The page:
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Thread: Applying for planning permission.

  1. #1
    Part of a nanny state. Club Member jamesmark's Avatar
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    Applying for planning permission.

    Has anyone got any dealings in this?

    Bit of background, the wife's grandfather passed away last year and his property sits in a fair bit of land, not talking acres but if done right could fit a good few new builds on it or numerous flats. As the property sits, it has a large 3 bed bungalow on it 2 very large double garages, they all would probably get demolished and rebuilt as they do need some areas worked on and is single brick as it is old.

    So silly question and tried searching the planning portal, do you need plans to get planning permission?

    What are costs in getting plans? Is it as simple as paying an architect many many pounds to come up with plans to submit to planning dept. What else is there? We do not think there will be issues getting permission as the land sits in heart of a village with new builds.

    What are timescales?

    That being said property is worth in region of 400k on a really good day as it currently stands with no planning permission. How much as a guess does planning add? I know that is an open question as it will be based on what is finally planned. But if it may only add 50k and planning fees come in at say 25k then it might not be worth the hassle and wait.

    We we still have to get the property valued properly for all aspects as we had valuation done quickly for probate.

    The intention is to sell the property with planning and the estate gets split 2 ways. My wife obviously would rather her and her family benefit rather than some developer by selling it for the max they can get.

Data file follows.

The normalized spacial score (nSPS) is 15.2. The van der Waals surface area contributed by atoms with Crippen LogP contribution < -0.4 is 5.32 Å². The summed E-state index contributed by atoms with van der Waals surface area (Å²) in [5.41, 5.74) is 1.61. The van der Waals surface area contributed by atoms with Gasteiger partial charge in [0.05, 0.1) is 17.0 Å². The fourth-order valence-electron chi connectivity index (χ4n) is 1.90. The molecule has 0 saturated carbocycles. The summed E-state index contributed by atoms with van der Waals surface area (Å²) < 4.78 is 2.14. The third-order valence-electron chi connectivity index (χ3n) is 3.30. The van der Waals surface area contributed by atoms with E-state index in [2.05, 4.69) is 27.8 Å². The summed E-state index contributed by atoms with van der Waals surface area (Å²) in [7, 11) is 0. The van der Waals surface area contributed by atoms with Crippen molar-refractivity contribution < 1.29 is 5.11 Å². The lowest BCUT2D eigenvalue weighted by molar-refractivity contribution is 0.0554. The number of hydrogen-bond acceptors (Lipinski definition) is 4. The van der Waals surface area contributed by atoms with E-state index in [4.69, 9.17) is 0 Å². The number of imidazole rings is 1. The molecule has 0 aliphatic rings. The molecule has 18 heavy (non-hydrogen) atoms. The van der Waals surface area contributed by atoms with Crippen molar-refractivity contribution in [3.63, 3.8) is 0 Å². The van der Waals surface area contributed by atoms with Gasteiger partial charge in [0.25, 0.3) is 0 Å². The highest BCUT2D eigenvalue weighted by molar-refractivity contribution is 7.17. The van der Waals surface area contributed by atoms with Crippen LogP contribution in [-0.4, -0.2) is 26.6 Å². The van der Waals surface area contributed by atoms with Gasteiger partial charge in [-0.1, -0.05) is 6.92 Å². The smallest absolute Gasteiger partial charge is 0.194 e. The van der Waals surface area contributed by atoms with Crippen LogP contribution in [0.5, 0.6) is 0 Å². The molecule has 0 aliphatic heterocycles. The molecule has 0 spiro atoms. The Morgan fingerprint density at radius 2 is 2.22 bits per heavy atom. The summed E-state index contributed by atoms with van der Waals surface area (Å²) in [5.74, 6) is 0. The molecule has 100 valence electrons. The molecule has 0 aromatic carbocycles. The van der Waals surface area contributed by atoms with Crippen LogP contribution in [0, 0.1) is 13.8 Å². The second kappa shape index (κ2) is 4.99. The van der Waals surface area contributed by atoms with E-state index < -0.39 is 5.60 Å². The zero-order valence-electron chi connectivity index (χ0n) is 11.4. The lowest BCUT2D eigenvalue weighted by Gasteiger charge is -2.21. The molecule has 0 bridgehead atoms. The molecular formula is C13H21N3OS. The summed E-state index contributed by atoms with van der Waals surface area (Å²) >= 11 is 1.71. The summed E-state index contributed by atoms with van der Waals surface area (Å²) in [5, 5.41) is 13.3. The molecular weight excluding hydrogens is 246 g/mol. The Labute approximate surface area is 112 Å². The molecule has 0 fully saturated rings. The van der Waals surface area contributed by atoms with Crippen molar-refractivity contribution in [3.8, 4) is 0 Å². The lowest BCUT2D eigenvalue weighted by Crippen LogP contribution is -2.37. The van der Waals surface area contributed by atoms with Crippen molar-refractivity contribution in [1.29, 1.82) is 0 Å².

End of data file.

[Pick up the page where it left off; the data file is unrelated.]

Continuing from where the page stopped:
2. #2
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    peter richards's Avatar
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    when i had my garage extended i could of done it myself , but lucky for me i have a mate whos an architect , he drew up the plans , and submitted them , but what he has is the contacts with the council he knows the people that make the decisions , and for a couple of hundred it was all ok , one $#@!head of a neighbour tried to stop me doing it , but the council rejected his objection , so its worth doing it properly.
    also doing it properly they will assess whether or not you can build flats on the land access and all that will come into it , so what you plan on doing is important .it has to fit in and around ,not just your land .
    once my plans were aproved i think i had 2 years to start the work or id have tore apply , but im in wales so it might be different for you.
    Last edited by peter richards; 20-03-17 at 22:21.
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  3. #3
    Part of a nanny state. Club Member jamesmark's Avatar
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    Cheers Peter, the property in question is in Melling, Merseyside.

    Litterally we will not be building a thing, only getting planning permission in order to then sell on, as selling it with planning permission will (should) ultimately be worth more than selling it as is.

  4. #4
    What search button? Club Member
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    Its all very straightforward but one thing to remember is you are dealing with council employees.

    You can either go for outline planning or full planning with aspect and detailed architect plans. You'll presumably be looking at outline seeing you have no intention to build yourself. The first thing to check out is the council online planning portal for other construction applied for in the local area. Any will give you precedence either for rejection or acceptance. Obviously its much more use to have precedence where similar developments in the area have been granted. Look at any objections or comments or restriction and that will tell you what locals and the council planners will agree to and wont agree to.

    When I put in my original double two storey garage the architect oversized the plans by 25% on the length. Such that it wouldn't actually then fit where the planned build was going to be sited. Architect knew what he was doing, because he had a shed load of experience of dealing with the local planners, as they cut the size down to what we actually wanted and what would fit where it was supposed to fit.

    But before you bother getting plans drawn up, filling out forms and sending them in with a cheque do the due diligence on planning history in the area first.
    Last edited by rider; 20-03-17 at 23:23.

  5. #5
    Part of a nanny state. Club Member jamesmark's Avatar
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    Cheers guys. Will be doing a lot of that before any money is spent getting plans or planning permission.

    Also calls to local council too.

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